During clean up, use protective equipment, such as gloves, safety glasses, and respiratory protection.
Leave on or establish exhaust ventilation, if safe to do so.
Spill kits for both chemical and blood spills should be placed strategically around the facility. All personnel should be trained in the use of the spill kits, and that training should be documented. Policies should be in place that cover spill clean up, protective equipment, handling solid or liquid spills, and the storage and handling of any chemicals.
The easiest way to prevent spills is through careful storage and handling. Chemicals should be stored in properly labeled containers with special attention to hazard warnings. Flammables should be stored in special storage areas; this includes items such as paint and turpentine. Water-reactive chemicals require dry storage. Compressed gas cylinders should be secured and properly supported.
Workplaces that handle flammable chemicals, process hazardous waste, or house patients should be concerned with the risk of fire. Fire safety should be part of any hazard communication training program. Smoke alarms, sprinklers, and/or fire extinguishers should be present. All employees should know about the fire risks associated with chemicals, gases, or equipment used. They should also know how to respond to a fire, which includes how to rescue patients and other employees, and how to locate and properly use fire extinguishers.
Fire safety plans should include fire emergency preparation, including alarm systems, marked exits, and written emergency plans. Many hospitals use acronyms such as RACE (Rescue, Alert, Confine, Extinguish) to help employees remember the proper steps for fire emergency response.
Annual inspections by the fire marshal, quarterly fire drills, annual fire safety in-services, and monthly fire extinguisher documentation are all elements of a successful fire safety program. Staff education and documentation of the education forms another integral part of the fire safety plan.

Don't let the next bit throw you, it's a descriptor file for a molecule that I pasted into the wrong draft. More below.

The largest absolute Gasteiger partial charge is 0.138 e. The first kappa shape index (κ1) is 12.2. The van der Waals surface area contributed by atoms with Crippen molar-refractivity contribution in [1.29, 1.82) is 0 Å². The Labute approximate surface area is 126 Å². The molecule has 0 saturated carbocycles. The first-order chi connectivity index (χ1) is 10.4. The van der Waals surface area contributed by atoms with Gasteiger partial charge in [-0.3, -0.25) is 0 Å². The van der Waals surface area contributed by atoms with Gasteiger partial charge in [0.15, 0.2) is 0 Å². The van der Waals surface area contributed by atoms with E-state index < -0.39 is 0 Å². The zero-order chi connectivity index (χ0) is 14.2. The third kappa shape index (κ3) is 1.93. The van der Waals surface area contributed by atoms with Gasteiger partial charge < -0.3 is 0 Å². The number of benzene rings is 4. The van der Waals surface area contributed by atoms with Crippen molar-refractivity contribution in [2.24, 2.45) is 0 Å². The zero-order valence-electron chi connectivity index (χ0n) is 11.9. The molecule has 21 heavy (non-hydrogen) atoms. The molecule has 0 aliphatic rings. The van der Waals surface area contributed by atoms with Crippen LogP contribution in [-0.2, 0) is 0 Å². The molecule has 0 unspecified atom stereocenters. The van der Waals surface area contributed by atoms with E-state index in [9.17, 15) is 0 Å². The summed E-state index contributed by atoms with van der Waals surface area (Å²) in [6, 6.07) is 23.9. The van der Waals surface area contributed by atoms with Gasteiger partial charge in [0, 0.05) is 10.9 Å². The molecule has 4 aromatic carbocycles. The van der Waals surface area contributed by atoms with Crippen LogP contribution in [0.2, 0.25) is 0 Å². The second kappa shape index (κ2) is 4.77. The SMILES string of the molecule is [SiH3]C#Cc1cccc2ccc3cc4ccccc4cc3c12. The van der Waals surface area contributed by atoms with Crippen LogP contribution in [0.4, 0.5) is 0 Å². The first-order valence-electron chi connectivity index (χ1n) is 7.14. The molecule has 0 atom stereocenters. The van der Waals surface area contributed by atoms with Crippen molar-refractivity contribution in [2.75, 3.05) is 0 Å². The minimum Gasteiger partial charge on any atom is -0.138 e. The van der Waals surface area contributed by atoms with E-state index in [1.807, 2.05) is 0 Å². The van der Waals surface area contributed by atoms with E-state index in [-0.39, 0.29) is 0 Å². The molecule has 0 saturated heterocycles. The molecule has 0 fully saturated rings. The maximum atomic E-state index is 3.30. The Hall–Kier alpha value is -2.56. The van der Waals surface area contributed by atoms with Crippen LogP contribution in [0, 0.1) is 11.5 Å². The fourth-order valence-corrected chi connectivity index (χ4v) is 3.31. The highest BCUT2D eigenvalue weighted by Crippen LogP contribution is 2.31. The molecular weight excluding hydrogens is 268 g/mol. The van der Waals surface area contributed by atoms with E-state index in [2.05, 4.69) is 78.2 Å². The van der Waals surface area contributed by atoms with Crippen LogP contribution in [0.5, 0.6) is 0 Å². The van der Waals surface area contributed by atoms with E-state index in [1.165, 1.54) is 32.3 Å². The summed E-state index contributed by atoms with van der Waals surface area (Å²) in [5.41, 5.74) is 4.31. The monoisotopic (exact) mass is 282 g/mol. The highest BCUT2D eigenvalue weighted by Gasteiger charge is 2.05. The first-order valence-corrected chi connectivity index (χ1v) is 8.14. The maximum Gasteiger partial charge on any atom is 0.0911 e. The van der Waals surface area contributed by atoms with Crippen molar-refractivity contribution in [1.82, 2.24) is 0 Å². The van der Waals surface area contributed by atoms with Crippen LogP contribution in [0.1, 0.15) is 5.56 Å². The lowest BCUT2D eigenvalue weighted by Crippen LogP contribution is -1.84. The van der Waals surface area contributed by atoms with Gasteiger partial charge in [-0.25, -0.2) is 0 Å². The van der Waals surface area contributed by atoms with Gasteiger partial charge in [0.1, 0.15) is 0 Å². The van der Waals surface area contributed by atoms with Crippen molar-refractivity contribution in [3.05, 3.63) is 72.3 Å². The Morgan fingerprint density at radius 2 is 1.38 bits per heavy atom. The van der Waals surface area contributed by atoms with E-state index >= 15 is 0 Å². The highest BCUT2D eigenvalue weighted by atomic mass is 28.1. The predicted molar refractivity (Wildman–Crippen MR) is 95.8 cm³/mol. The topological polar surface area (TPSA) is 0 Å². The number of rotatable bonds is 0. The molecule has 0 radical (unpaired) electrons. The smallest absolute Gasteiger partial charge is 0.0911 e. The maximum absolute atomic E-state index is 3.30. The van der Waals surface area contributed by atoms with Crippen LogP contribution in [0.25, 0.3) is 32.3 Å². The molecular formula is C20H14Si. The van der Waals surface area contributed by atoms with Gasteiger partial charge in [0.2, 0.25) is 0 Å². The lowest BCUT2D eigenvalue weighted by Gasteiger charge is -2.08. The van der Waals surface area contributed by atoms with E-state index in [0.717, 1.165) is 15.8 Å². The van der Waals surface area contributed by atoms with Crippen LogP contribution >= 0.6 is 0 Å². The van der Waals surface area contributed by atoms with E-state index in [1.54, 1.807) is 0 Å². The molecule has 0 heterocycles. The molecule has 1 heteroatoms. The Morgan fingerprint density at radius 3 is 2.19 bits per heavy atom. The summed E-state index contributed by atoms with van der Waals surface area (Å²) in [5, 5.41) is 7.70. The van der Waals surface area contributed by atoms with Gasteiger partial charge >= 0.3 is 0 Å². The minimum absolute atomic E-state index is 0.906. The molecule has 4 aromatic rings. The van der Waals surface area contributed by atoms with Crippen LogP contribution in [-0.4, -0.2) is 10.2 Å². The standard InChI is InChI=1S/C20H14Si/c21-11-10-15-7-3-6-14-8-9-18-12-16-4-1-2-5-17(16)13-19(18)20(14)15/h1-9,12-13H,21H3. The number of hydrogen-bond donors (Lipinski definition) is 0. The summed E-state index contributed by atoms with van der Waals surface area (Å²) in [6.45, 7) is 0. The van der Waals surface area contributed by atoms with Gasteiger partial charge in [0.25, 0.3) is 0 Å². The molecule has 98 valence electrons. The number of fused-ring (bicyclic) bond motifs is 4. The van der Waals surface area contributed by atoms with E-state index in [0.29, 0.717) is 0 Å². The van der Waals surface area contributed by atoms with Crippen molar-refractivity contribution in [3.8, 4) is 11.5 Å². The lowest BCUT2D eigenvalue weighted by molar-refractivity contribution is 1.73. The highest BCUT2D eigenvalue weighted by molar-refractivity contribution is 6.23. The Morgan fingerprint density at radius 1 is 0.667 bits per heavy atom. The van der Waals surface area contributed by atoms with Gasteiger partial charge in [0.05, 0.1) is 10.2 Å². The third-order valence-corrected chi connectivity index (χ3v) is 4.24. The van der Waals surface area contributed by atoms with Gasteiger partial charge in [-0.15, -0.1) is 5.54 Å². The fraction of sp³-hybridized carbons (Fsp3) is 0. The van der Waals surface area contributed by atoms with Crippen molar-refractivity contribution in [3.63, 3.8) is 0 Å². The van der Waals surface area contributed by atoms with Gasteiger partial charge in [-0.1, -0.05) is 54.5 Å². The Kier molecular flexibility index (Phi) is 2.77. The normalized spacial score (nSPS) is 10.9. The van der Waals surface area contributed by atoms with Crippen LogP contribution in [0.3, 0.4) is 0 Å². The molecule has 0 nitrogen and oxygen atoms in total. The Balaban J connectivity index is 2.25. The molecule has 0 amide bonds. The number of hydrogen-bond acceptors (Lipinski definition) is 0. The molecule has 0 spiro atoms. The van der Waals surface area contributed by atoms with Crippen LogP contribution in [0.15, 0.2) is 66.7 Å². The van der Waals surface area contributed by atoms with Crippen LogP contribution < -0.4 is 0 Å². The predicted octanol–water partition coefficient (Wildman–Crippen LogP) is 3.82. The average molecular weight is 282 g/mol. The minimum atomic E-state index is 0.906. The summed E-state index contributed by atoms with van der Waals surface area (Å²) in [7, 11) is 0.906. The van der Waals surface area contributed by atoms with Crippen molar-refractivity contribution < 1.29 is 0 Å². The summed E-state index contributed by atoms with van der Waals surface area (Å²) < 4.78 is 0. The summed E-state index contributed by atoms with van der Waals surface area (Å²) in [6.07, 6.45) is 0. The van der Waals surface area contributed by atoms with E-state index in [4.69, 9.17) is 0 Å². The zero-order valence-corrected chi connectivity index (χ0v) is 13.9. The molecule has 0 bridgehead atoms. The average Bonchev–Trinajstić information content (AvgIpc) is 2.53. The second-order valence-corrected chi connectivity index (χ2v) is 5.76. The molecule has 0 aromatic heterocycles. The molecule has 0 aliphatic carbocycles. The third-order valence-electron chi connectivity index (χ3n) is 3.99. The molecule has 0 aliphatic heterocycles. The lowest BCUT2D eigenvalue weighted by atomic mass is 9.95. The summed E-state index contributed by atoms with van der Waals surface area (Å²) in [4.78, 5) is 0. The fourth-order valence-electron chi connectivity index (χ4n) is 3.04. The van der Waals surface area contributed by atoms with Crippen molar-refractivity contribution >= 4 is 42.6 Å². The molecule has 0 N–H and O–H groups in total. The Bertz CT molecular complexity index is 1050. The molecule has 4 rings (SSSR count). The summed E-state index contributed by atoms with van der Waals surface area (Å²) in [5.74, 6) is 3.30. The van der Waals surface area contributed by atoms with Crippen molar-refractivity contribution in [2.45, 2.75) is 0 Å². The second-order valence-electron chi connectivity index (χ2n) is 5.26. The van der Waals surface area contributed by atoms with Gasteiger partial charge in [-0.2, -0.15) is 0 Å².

OSHA requires that employers develop and maintain on site a written fire prevention plan. The plan must be available for employee review; employers with 10 or less employees may orally communicate the plan. The plan should include a list of all major fire hazards, proper handling and storage procedures for hazardous materials, potential ignition sources and how to control them, and the type of protective equipment needed to control each type of hazard .
Over the last 20 years, concerns about the quality of indoor office environments have risen dramatically in the United States. The term "sick building syndrome" (SBS) describes a range of acute health and comfort effects that workers link to time spent in a building. Workers identify the building as the cause of their symptoms because they find relief from the symptoms when they leave the building. SBS may be caused by inadequate ventilation, chemical contaminants from indoor or outdoor sources, and biological contaminants. Although some symptoms and illnesses have been associated with a building's characteristics (e.g., dampness), medical and environmental tests often are not able to identify an offending contaminant in SBS. In contrast, a building-related illness (BRI) is one in which the symptoms of a diagnosable illness can be both identified and directly attributed to a specific airborne building contaminant [50,51].
NIOSH uses the term indoor environmental quality (IEQ) to describe the problems associated with air quality in an office or other building environment. NIOSH investigates potential health hazards in the workplace by means of a Health Hazard Evaluation (HHE). Results of HHEs have indicated that, in addition to concerns about a building's air quality, employees have reported concerns about comfort, noise, and lighting as well as job-related ergonomic and psychosocial stressors .
When NIOSH conducts an HHE, it investigates a building's pollutant sources and pathways, its heating, ventilating, and air conditioning (HVAC) system, and its occupants. The HVAC system impacts how pollutants are distributed throughout the building as well as how they are removed from the building's air supply. Common pollutants and their sources include carbon dioxide, molds, bacteria, cleaning products, copy machines, and pesticides. An improperly maintained HVAC system may also be a source of pollutants .
An area of IEQ concern for hospitals is the operating room, where workers may be exposed to waste anesthetic gases, including nitrous oxide and halogenated anesthetics (e.g., halothane, enflurane, and isoflurane), while administering anesthesia. Exposure may also occur in the recovery room when the patient exhales the gases.